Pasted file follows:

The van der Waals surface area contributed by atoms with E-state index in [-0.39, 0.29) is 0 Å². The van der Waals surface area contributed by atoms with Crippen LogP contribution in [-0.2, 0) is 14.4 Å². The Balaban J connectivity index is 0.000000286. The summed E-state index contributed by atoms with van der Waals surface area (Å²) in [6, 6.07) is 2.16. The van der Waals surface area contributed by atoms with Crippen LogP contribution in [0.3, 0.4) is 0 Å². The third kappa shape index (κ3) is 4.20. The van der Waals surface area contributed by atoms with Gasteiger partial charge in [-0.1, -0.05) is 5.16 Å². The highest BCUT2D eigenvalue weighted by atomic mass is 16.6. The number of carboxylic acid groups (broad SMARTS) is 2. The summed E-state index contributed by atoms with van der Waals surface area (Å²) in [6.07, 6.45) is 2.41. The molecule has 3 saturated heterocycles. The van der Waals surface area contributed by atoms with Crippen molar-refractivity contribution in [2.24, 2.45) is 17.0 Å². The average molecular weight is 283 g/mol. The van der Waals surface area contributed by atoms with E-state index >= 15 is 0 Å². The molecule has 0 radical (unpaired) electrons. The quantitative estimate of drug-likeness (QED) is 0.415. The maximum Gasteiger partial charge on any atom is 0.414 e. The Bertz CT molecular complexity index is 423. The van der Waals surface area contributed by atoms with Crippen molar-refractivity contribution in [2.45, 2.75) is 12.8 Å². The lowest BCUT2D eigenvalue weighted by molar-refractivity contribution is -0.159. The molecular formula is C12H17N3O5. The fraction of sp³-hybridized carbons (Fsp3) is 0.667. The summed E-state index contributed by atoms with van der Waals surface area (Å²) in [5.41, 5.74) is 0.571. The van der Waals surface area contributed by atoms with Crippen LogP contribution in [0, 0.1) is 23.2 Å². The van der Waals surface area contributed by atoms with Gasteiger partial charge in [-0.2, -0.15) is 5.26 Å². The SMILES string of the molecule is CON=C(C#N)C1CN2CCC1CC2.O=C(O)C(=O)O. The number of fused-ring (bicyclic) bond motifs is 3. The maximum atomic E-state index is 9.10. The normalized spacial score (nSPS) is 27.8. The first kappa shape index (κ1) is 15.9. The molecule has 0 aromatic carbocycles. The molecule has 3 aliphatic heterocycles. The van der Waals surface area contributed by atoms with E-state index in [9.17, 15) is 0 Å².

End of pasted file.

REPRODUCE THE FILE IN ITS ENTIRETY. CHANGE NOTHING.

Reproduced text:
The van der Waals surface area contributed by atoms with E-state index in [-0.39, 0.29) is 0 Å². The van der Waals surface area contributed by atoms with Crippen LogP contribution in [-0.2, 0) is 14.4 Å². The Balaban J connectivity index is 0.000000286. The summed E-state index contributed by atoms with van der Waals surface area (Å²) in [6, 6.07) is 2.16. The van der Waals surface area contributed by atoms with Crippen LogP contribution in [0.3, 0.4) is 0 Å². The third kappa shape index (κ3) is 4.20. The van der Waals surface area contributed by atoms with Gasteiger partial charge in [-0.1, -0.05) is 5.16 Å². The highest BCUT2D eigenvalue weighted by atomic mass is 16.6. The number of carboxylic acid groups (broad SMARTS) is 2. The summed E-state index contributed by atoms with van der Waals surface area (Å²) in [6.07, 6.45) is 2.41. The molecule has 3 saturated heterocycles. The van der Waals surface area contributed by atoms with Crippen molar-refractivity contribution in [2.24, 2.45) is 17.0 Å². The average molecular weight is 283 g/mol. The van der Waals surface area contributed by atoms with E-state index >= 15 is 0 Å². The molecule has 0 radical (unpaired) electrons. The quantitative estimate of drug-likeness (QED) is 0.415. The maximum Gasteiger partial charge on any atom is 0.414 e. The Bertz CT molecular complexity index is 423. The van der Waals surface area contributed by atoms with Crippen molar-refractivity contribution in [2.45, 2.75) is 12.8 Å². The lowest BCUT2D eigenvalue weighted by molar-refractivity contribution is -0.159. The molecular formula is C12H17N3O5. The fraction of sp³-hybridized carbons (Fsp3) is 0.667. The summed E-state index contributed by atoms with van der Waals surface area (Å²) in [5.41, 5.74) is 0.571. The van der Waals surface area contributed by atoms with Crippen LogP contribution in [0, 0.1) is 23.2 Å². The van der Waals surface area contributed by atoms with Gasteiger partial charge in [-0.2, -0.15) is 5.26 Å². The SMILES string of the molecule is CON=C(C#N)C1CN2CCC1CC2.O=C(O)C(=O)O. The number of fused-ring (bicyclic) bond motifs is 3. The maximum atomic E-state index is 9.10. The normalized spacial score (nSPS) is 27.8. The first kappa shape index (κ1) is 15.9. The molecule has 0 aromatic carbocycles. The molecule has 3 aliphatic heterocycles. The van der Waals surface area contributed by atoms with E-state index in [9.17, 15) is 0 Å².